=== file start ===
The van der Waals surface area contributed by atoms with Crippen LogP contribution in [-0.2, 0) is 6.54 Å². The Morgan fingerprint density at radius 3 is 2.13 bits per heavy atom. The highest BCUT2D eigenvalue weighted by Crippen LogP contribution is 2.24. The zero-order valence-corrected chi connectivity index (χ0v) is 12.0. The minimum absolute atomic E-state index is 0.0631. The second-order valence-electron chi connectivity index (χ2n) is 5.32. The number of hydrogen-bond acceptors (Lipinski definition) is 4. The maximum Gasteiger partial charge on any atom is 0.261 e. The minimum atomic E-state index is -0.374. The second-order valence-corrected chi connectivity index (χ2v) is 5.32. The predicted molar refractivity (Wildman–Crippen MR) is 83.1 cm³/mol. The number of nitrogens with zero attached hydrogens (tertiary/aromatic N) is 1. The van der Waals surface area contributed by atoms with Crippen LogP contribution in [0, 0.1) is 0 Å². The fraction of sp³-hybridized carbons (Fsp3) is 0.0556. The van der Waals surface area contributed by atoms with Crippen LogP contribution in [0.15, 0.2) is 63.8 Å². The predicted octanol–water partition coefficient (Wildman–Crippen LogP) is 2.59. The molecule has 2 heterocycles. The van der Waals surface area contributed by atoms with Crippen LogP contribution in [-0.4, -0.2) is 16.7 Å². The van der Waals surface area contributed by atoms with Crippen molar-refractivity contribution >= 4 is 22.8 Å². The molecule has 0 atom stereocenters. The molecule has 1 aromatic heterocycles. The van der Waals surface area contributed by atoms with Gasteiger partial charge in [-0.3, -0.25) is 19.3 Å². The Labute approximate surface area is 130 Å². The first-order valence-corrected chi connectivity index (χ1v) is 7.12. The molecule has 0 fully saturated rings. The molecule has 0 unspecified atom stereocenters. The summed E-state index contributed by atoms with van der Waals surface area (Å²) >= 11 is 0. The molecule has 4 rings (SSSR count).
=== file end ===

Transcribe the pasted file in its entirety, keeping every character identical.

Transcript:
The van der Waals surface area contributed by atoms with Crippen LogP contribution in [-0.2, 0) is 6.54 Å². The Morgan fingerprint density at radius 3 is 2.13 bits per heavy atom. The highest BCUT2D eigenvalue weighted by Crippen LogP contribution is 2.24. The zero-order valence-corrected chi connectivity index (χ0v) is 12.0. The minimum absolute atomic E-state index is 0.0631. The second-order valence-electron chi connectivity index (χ2n) is 5.32. The number of hydrogen-bond acceptors (Lipinski definition) is 4. The maximum Gasteiger partial charge on any atom is 0.261 e. The minimum atomic E-state index is -0.374. The second-order valence-corrected chi connectivity index (χ2v) is 5.32. The predicted molar refractivity (Wildman–Crippen MR) is 83.1 cm³/mol. The number of nitrogens with zero attached hydrogens (tertiary/aromatic N) is 1. The van der Waals surface area contributed by atoms with Crippen LogP contribution in [0, 0.1) is 0 Å². The fraction of sp³-hybridized carbons (Fsp3) is 0.0556. The van der Waals surface area contributed by atoms with Crippen LogP contribution in [0.15, 0.2) is 63.8 Å². The predicted octanol–water partition coefficient (Wildman–Crippen LogP) is 2.59. The molecule has 2 heterocycles. The van der Waals surface area contributed by atoms with Crippen LogP contribution in [-0.4, -0.2) is 16.7 Å². The van der Waals surface area contributed by atoms with Crippen molar-refractivity contribution >= 4 is 22.8 Å². The molecule has 0 atom stereocenters. The molecule has 1 aromatic heterocycles. The van der Waals surface area contributed by atoms with Gasteiger partial charge in [-0.3, -0.25) is 19.3 Å². The Labute approximate surface area is 130 Å². The first-order valence-corrected chi connectivity index (χ1v) is 7.12. The molecule has 0 fully saturated rings. The molecule has 0 unspecified atom stereocenters. The summed E-state index contributed by atoms with van der Waals surface area (Å²) >= 11 is 0. The molecule has 4 rings (SSSR count).